NEAFS Sponsored Training
Have an idea for a training event?
Need to bring training to your lab?
Would you like NEAFS to subsidize and sponsor your training event?
Let’s hear from you!
Interested laboratories shall complete the attached application and email it to the NEAFS Education Chairperson at firstname.lastname@example.org. Applications should be received at least 4 months in advance of the anticipated date(s) of the event. The contact person can expect to be informed by the Education Chairperson of the approval or denial of the request within 30 days of receiving the application.
Things to know:
• Due to finite amount of funds available annually, NEAFS will subsidize according to the following guidelines:
o Small Training – 0 - 10 participants = up to $4000
o Medium Training – 11 - 20 participants = up to $7000
o Large Training – 21+ participants = $10,000
• If requesting more than $10,000 from NEAFS, funds may be available upon request pending approval by the Board of Directors and/or NEAFS membership.
• 20% of total participants must be NEAFS members or active NEAFS applicants.
• Training may be opened to additional labs to acquire additional funding beyond training size limitations.
• NEAFS will advertise the training on its website if registration is opened up to external (non-host) labs.
• If training funds requested exceed the guidelines and the requesting lab does not wish to open up training to outside labs then the lab is responsible for the difference in the cost of training. Registration fees for non-NEAFS members may be used.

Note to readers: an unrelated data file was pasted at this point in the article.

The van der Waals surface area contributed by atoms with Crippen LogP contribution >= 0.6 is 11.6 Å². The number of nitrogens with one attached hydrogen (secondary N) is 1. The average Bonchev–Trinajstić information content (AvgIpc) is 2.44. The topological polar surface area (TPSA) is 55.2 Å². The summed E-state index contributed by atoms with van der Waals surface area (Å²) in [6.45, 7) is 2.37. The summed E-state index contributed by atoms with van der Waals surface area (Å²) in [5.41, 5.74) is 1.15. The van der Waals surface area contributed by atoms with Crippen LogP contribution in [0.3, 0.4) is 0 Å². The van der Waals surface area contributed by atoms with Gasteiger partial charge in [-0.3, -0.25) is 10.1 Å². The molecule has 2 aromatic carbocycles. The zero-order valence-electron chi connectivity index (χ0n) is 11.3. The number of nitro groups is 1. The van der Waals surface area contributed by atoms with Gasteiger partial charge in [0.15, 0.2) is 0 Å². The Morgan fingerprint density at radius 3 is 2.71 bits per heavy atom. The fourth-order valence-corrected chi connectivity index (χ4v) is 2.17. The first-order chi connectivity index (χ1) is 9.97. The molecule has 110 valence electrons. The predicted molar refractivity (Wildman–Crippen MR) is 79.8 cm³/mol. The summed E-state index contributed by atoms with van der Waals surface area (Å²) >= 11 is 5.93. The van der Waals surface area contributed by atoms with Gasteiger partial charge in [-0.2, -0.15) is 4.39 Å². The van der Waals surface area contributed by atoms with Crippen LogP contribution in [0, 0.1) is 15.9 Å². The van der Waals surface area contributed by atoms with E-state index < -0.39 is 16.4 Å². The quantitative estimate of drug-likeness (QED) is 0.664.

• The number of contact hours for those claiming continuing education credit(s) as a result of the training will be determined by the instructor(s).
If you prefer not to fill out the form below, an electronic version can be downloaded by clicking below.
Past NEAFS Sponsored Training
Trace Evidence Workshop
The three-day workshop covered various aspects of trace evidence, including transfer theories and collection techniques. Microscopic examinations were emphasized, including searching for potential biological material on items of evidence. The remainder of the workshop focused on forensic hair examination, including: the evidentiary value of hair; the structure of hair; differences between hairs and fibers; differences between animal hair and human hair; slide mounting techniques; root characteristics and searching for biological material on hairs; determination of somatic origin; photomicrography; report writing and courtroom testimony. The workshop consisted of lectures and hands-on laboratory exercises. The participants gained additional experience with the stereoscope that may be applied to their examination of evidence. The hands-on laboratory exercises were invaluable in reinforcing the material covered in the workshop.